*Rose’s participation is not to be confused with reinstatement but in my opinion it is most certainly a step in the right direction by the new commissioner.

Injuries: If you haven’t already heard about the New York Yankees’ and the predicament they are in with their ace Masahiro Tanaka you can read about it HERE. An Arizona Diamondbacks starter was the latest in line to be hit in the face with a line drive. Archie Bradley took a liner to the face off of the Colorado Rockies’ Carlos Gonzalez who called the whole incident “a nightmare.”

Luckily Bradley was relatively alright. He’s still headed for the disabled list but preliminary evaluations did not even show signs of a concussion. He’s lucky to be alive.

The Los Angeles Dodgers’ Brandon McCarthy was once hit in the head with a line drive, had to have emergency brain surgery and still suffers from the effects of being hit, such as now suffering from seizures. I mention this injury in my post on Tanaka but another important injury of note is that the Dodgers have lost McCarthy, who they just signed to a four-year $48 million contract, for the season. He like so many others has a torn ulnar collateral ligament and will require Tommy John surgery.

While players get injured everyday the Cincinnati Reds placed pitcher Homer Bailey on the DL with a potentially serious elbow injury and the Dodgers’ recently placed Yasiel Puig on the disabled list with a hamstring injury. Hamstring injuries can be tricky to recover from and anything involving a pitcher’s elbow always raises alarms. So while I am leaving out some players these injuries seemed to be the most intense and important to their teams.

Unprecedented event at Camden Yards: Due to the recent riots in Baltimore after the funeral of Freddy Gray, who died under mysterious circumstances when in the custody of the Baltimore police, the Chicago White Sox and the Baltimore Orioles have already had to postpone two games.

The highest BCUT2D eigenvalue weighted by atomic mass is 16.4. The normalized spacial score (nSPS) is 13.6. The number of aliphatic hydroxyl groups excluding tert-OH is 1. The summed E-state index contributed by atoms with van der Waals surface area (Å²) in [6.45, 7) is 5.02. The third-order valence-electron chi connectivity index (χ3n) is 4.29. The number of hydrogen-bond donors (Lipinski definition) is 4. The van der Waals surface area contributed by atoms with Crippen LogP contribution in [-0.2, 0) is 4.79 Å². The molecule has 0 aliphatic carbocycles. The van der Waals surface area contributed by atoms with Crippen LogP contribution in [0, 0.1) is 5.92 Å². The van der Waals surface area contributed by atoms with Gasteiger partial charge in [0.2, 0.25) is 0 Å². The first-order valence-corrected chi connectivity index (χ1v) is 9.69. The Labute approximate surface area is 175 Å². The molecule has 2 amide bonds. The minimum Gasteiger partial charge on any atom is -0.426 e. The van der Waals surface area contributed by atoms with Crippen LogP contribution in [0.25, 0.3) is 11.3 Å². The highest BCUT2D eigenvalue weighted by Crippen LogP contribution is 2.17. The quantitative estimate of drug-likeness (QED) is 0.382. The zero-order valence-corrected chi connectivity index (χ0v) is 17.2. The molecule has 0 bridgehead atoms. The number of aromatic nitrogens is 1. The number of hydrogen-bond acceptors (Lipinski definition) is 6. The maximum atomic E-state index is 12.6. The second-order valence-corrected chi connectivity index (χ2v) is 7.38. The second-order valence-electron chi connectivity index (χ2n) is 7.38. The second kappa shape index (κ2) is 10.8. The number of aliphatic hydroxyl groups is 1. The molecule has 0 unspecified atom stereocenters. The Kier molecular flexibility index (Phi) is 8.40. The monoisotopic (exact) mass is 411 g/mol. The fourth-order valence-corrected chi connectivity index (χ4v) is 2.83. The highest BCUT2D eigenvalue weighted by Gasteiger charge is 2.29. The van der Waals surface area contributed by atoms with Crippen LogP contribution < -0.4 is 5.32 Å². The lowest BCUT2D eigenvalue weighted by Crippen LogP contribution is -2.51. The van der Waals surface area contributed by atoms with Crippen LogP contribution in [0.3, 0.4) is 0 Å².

Wednesday they will play to an empty stadium, something that has never before been done in MLB history.  Cases of playing to a stadium closed to the public have been documented but never at a MLB game. The lowest attendance ever recorded was six spectators but never a completely empty game. The game was also moved up five hours because Baltimore is now under a citywide curfew of 10 pm. 

The Orioles weekend series against the Tampa Bay Rays will be played at Tropicana Field with the Orioles acting as the home team. The two missed games have been rescheduled into a single-ticket double header on May 28.

Orioles’ manager Buck Showalter had this to say about the situation,

“It’s all about what’s best for the city and the safety of our people. The last thing you want to do is put the fans in harm’s way. You have to err on the side of safety. It’s definitely going to be unchartered territory.”

Firsts in a sport that has now spanned three different centuries are absolutely unchartered territory. I’m personally interested in how the players reactions will be following the game which has already begun. Baltimore is currently leading Chicago 8-2 in the top of the sixth inning.

Hopefully this post has caught you up on a few details that I deemed important, if I have missed something major (and I will be doing a piece on the Los Angeles Angels’ continued poor behavior towards Josh Hamilton so that did not escape my attention. I will also in the near future be addressing the DH debate) please let me know! Thanks! Enjoy your day, may your team come away with a victory (unless you’re an Angels fan – sorry! Conflict of interest!)!